By ANDREW NELSON, Staff Writer | Published November 3, 2023
KENNESAW—Sitting at an indoor picnic table and watched over by a statue of St. Francis of Assisi, Elena Hamrick finished a plate of enchiladas alongside rice and beans.
The 17-year-old student juggled precalculus, microeconomics and French classes on a recent Wednesday. Hamrick is a home-school student also enrolled at Kennesaw State University.
She is at the KSU Catholic Center twice a week, one of a growing number of young people visiting.
“I get to study in the library and spend time with Catholic friends, and I get a free lunch,” said Hamrick.
Mariam Kennel just finished her job as an aide to a blind woman and was checking in with friends gathered around a table crowded with empty plates. She’s a 21-year-old nursing student.
The center was a lifesaver in the spring when she overbooked herself with work and classes.
“One thing I didn’t have to worry about was packing lunch. I could just come here go to Mass, which would relax, calm down my brain, and pray to God and then come and lunch. This really saved (me) that semester,” said Kennel.
The center, a 10-minute walk from the heart of the campus, has seen a surge of students. The young adults come to the converted three-bedroom ranch house four days a week for the no-cost lunch. The abundance of mouths to feed pushes the volunteer chefs to fill more plates.
Leslie McCloskey, 61, spent two hours catering to the crowd with several aluminum pans of Mexican food.
“I think when they’re away from home having a home-cooked meal is kind of nice,” said McCloskey, a retired preschool teacher who worships at nearby St. Catherine of Siena Church. She likes to mix up her dishes; last time, she brought chicken marsala and alfredo penne.
“My goal is to make a lot of food, so that’s just my personality. I want to make sure everybody gets a full plate,” said McCloskey.
The hungry horde of students swells at the start of each semester as they line up for the midday meal. The lunch rush has not dropped off as in past semesters. Twenty students would have been expected for lunch at this time last year, but now it’s closer to 35.
Students cite financial savings, and a feeling of community as draws. They save money eating here instead of campus dining and connect with friends.
“It’s when everybody is around. It’s when I get to see the majority of my friends,” said Megan Lopez, 20, a junior studying English.
Beloved tradition continues
Volunteers known as the Linus Lunch Bunch have delivered meals for students since the early 2000s, continuing a beloved tradition. Even with parking at a premium, the center has reserved a spot for the person dropping off the meal of the day. Students are responsible for setting out dishes, bussing their dirty dishes and cleaning.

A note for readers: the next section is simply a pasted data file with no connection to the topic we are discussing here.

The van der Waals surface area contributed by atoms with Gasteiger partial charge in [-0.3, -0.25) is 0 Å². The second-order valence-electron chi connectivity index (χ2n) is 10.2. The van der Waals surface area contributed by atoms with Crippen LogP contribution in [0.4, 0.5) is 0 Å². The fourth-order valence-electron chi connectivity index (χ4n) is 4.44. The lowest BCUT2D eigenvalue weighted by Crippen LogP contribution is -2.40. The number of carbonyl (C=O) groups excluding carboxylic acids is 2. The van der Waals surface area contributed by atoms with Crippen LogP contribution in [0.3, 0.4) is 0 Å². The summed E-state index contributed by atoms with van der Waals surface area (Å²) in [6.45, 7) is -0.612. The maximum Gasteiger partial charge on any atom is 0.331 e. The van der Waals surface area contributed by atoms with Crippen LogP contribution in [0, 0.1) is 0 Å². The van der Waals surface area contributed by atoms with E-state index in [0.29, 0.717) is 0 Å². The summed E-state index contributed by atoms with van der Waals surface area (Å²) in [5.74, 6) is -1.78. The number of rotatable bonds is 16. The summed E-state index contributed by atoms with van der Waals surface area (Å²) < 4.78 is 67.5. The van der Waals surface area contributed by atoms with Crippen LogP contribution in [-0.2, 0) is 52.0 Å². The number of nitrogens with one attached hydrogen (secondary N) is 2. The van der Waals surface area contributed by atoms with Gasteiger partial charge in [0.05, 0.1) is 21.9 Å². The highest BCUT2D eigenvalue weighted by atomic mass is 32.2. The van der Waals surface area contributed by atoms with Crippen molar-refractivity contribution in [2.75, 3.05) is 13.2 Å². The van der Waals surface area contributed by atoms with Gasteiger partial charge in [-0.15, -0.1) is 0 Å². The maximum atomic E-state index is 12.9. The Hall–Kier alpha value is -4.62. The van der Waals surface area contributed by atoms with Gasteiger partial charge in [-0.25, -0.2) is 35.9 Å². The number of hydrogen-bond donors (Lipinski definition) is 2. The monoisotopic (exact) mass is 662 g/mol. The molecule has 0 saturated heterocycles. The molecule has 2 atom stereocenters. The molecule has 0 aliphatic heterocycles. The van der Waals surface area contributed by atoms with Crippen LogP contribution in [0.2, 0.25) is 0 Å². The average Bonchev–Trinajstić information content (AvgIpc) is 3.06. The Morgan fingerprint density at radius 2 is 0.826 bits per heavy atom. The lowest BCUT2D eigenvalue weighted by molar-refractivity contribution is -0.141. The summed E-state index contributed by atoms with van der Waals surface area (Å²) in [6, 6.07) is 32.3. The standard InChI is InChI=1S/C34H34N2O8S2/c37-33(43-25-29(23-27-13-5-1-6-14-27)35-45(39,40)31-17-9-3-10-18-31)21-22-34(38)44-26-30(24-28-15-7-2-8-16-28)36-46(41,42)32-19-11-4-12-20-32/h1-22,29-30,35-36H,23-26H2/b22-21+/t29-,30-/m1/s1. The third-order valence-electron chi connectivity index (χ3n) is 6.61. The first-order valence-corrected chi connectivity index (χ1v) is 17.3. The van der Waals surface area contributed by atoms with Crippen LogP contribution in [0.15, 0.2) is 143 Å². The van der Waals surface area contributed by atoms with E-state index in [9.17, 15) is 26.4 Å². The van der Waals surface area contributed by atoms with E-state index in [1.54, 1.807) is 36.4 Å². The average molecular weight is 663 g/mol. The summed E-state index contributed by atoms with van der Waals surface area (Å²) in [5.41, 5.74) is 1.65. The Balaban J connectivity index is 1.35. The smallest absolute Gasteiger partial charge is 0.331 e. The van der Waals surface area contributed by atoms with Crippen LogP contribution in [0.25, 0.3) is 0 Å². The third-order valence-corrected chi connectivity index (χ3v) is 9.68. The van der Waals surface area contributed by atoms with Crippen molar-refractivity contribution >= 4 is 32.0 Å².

The group gets its name from the late founding director, Franciscan Father Linus DeSantis, OFM Conv., who served for a decade until 2006. He cooked for the small number of students himself, preparing Italian dishes for the most part, along with a salad, iced tea and sometimes dessert. Volunteers took over in 2006 and have served students 1,091 meals.
Many contribute because they see the students as their own.
“My wish is that they feel that somebody really cares about them, that they took the time to make a meal especially for them,” said Pam Haeger, the longtime organizer. She once worked as an assistant pastry chef at Atlanta’s highly regarded Canoe restaurant.
Haeger, 52, finds the volunteer cooks at nearby parishes like St. Catherine and Transfiguration Church and her own St. Joseph Church in Marietta. She organized the first volunteer cooks in 2006 to thank Father Linus, who helped lead her to join the church. This work is all done with about a dozen cooks, but Haeger would like to add to the number.
While living alone in college for the first time may tempt young adults to stop practicing their faith, “the Catholic Center gave them someplace to hold on to that. Father Linus gave them a reason to want to stay in the faith, stay connected, and an opportunity to be with other students who believed in what they believed in,” Haeger said. “Food connects people in the most incredible way. We understand that everyone now that brings a meal is making a huge gift because food is expensive.”
Maturing into the faith
“It’s like a coffee house atmosphere,” said Father Robert Fredrick, who assumed the role of center director three years ago. Students talk a lot here, having conversations about classes and their understanding of life and faith, he said. His goal is for the center to be a place where young people become grounded in Catholicism and grow as individuals.
“It’s another little extra incentive to come and celebrate one of the sacraments with confession or Mass,” he said about the lunch.
With the happy problem of more people showing up, the volunteers are stretched. So, the center has to respect their time and may need to be creative if it becomes too burdensome, he said.
Father Fredrick recently introduced a second Sunday Mass to the schedule, which together attracts about 70 people. Unlike a typical parish, he said this place is alive during the week with activities and speakers. About two dozen students and others fill the pews for Mass daily.
Growing up, Ian Chorne’s friends were of other Christian denominations or nonbelievers. But at the center, the 22-year-old has connected with folks his age who are Catholic. Chorne, a software engineer major and co-president of the Catholic Student Association, wears a “Be Not Afraid” sweatshirt, part of the merchandise sold here.
Chorne wants to make the faith his own.
“Catholicism has a lot of answers for questions I have about life, about being human, about our purpose in life,” he said.
The lunch at the center, attending Mass and seeing friends are anchors for the day.
“You can kind of just sit at any table and feel welcomed,” he said.